Figure 3. Slowly motoring through a mangrove creek on a rainy afternoon of fieldwork in the Alligator Creek subestuary.

Seminole Indian rumors of enormous rookeries existing in the Everglades, composed of thousands of wading birds, drove Cuthbert to sail 80 miles south from his Marco Island home to the narrow creek opening of the Alligator Creek subestuary. Cuthbert waded across mud flats littered with crocodiles and bushwhacked up current through dense mangrove creeks for days while living out of his canoe. The further north Cuthbert trudged, the more wading birds he would see flying to and from a remote region in the distance. Cuthbert followed the flight paths of the birds and was led to the hidden creek mouth of the mysterious lake that would later be named after him and ultimately cause the murder of the first game warden in the Everglades (but that is another story). Emerging from the northernmost creek of his journey, Cuthbert found an expansive lake with a 2-acre mangrove island in its northeast corner. From a distance, the island looked as though it was plagued with white flecks. As he paddled closer, thousands of great and snowy egrets, ibis, wood storks, tricolored herons, and roseate spoonbills came into focus. He later told his children that he had found his “flower, a beautiful white blossom.” The nesting birds were sitting “ducks”. Cuthbert quietly tied his canoe to a branch on the island, grabbed his rifle, and prepared, hidden amongst the mangroves. Plume hunters of Cuthbert’s day were not what one today would refer to as a conservation minded “sportsmen”, not by any stretch of the imagination; they were ruthless harvesters. Cuthbert shot the adult birds, scalped the plume feathers from their heads, tossed the bodies aside, and left the orphaned chicks to starve. Cuthbert had found his legendary honey hole and like many others to come, littered it with carcasses. 

Figure 4. Historic picture of Rookery Key in Cuthbert Lake taken by Charles C. Ebbets around the 1930’s.

Cuthbert’s first two trips yielded him about $2,000 worth of plume feathers which equates to about $50,000 today. A few trips later and Cuthbert had made enough money to buy half of Marco Island and comfortably retire. Cuthbert and his family have since sold most of the land they acquired on the Island, but it’s estimated that their property would now be worth around $5 Billion. Of course, Cuthbert’s good fortune made a stir in the plume hunting community and others later found the legendary rookery and decimated the wading bird populations. One local plume hunter was quoted as saying that “you could have walked around the rookery on the bodies of the dead birds”.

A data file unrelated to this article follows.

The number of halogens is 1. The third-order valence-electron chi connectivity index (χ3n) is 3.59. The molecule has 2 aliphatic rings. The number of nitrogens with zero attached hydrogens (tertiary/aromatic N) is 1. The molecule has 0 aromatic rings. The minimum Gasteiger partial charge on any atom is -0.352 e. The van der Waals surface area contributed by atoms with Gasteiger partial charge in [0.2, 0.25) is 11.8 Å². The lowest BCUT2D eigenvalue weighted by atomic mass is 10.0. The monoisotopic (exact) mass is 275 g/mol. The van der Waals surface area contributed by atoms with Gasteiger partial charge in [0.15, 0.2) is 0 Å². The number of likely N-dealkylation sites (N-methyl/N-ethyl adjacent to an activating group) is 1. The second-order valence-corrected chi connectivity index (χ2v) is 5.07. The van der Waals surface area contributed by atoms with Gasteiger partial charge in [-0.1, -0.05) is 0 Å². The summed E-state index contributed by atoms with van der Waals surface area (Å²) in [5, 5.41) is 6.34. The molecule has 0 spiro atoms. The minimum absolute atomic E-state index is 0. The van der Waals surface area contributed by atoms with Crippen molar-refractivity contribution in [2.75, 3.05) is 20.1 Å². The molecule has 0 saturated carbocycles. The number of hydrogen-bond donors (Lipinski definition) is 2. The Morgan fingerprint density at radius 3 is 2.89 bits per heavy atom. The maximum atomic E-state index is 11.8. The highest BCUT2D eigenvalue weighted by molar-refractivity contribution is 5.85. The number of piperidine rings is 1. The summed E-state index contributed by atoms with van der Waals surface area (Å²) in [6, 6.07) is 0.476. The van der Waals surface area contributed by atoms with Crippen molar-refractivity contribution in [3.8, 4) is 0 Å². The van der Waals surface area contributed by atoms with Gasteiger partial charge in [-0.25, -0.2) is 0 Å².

Fortunately, the Migratory Bird Treaty Act was passed in 1918 and the plume trade died shortly after.  While I’ve never really been much for history, learning about the gruesome and exploitative history of one of my research sites has been very interesting and I think that the knowledge of its past has led me to appreciate the Alligator Creek subestuary’s beauty that much more. I encourage any graduate students who have read this to try to do the same and look into the history of their own field sites. You never know what you may find.

Cody Eggenberger is a Master’s Student in the Earth and Environment department at Florida International University under the guidance of Dr. Jennifer Rehage. Cody’s thesis research investigates the potential impacts Everglades restoration may have on Common Snook (Centropomus undecimlis), sub-adult Atlantic Tarpon (Megalops atlanticus), and their predator’s (Bull and Lemon Shark, Carcharhinus leucas and Negaprion brevirostris respectively) habitat use using acoustic telemetry methodology. His work aims to add to the creation of a predictive framework for the effects hydrologic variation, restoration, and climate change have on recreational fisheries in the coastal Everglades.